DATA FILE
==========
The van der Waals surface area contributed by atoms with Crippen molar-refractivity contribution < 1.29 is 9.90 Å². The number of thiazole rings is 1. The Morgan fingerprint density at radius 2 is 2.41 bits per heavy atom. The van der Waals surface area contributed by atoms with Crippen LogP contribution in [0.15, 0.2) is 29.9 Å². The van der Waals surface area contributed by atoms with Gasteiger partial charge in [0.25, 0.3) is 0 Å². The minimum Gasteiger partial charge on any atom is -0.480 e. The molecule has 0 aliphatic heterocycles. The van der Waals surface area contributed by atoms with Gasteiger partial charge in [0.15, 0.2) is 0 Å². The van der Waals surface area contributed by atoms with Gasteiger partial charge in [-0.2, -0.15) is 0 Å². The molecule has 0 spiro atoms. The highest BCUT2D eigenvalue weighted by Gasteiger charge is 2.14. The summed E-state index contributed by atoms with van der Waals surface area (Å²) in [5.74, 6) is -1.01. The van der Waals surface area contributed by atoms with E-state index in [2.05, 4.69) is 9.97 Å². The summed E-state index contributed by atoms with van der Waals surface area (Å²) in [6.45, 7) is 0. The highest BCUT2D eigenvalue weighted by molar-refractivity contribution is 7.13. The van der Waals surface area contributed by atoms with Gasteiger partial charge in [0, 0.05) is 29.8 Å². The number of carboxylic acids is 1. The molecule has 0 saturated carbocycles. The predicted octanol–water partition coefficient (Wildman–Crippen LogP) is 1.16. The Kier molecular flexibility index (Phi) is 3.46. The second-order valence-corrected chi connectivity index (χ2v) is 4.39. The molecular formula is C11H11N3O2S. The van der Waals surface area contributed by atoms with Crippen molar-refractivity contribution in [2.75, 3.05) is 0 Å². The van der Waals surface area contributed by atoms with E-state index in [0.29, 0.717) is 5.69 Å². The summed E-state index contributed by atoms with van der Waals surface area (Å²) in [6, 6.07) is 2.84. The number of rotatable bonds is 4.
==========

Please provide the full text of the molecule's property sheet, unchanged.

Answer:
The van der Waals surface area contributed by atoms with Crippen molar-refractivity contribution < 1.29 is 9.90 Å². The number of thiazole rings is 1. The Morgan fingerprint density at radius 2 is 2.41 bits per heavy atom. The van der Waals surface area contributed by atoms with Crippen LogP contribution in [0.15, 0.2) is 29.9 Å². The van der Waals surface area contributed by atoms with Gasteiger partial charge in [0.25, 0.3) is 0 Å². The minimum Gasteiger partial charge on any atom is -0.480 e. The molecule has 0 aliphatic heterocycles. The van der Waals surface area contributed by atoms with Gasteiger partial charge in [0.15, 0.2) is 0 Å². The van der Waals surface area contributed by atoms with Gasteiger partial charge in [-0.2, -0.15) is 0 Å². The molecule has 0 spiro atoms. The highest BCUT2D eigenvalue weighted by Gasteiger charge is 2.14. The summed E-state index contributed by atoms with van der Waals surface area (Å²) in [5.74, 6) is -1.01. The van der Waals surface area contributed by atoms with E-state index in [2.05, 4.69) is 9.97 Å². The summed E-state index contributed by atoms with van der Waals surface area (Å²) in [6.45, 7) is 0. The highest BCUT2D eigenvalue weighted by molar-refractivity contribution is 7.13. The van der Waals surface area contributed by atoms with Gasteiger partial charge in [0, 0.05) is 29.8 Å². The number of carboxylic acids is 1. The molecule has 0 saturated carbocycles. The predicted octanol–water partition coefficient (Wildman–Crippen LogP) is 1.16. The Kier molecular flexibility index (Phi) is 3.46. The second-order valence-corrected chi connectivity index (χ2v) is 4.39. The molecular formula is C11H11N3O2S. The van der Waals surface area contributed by atoms with Crippen molar-refractivity contribution in [2.75, 3.05) is 0 Å². The van der Waals surface area contributed by atoms with E-state index in [0.29, 0.717) is 5.69 Å². The summed E-state index contributed by atoms with van der Waals surface area (Å²) in [6, 6.07) is 2.84. The number of rotatable bonds is 4.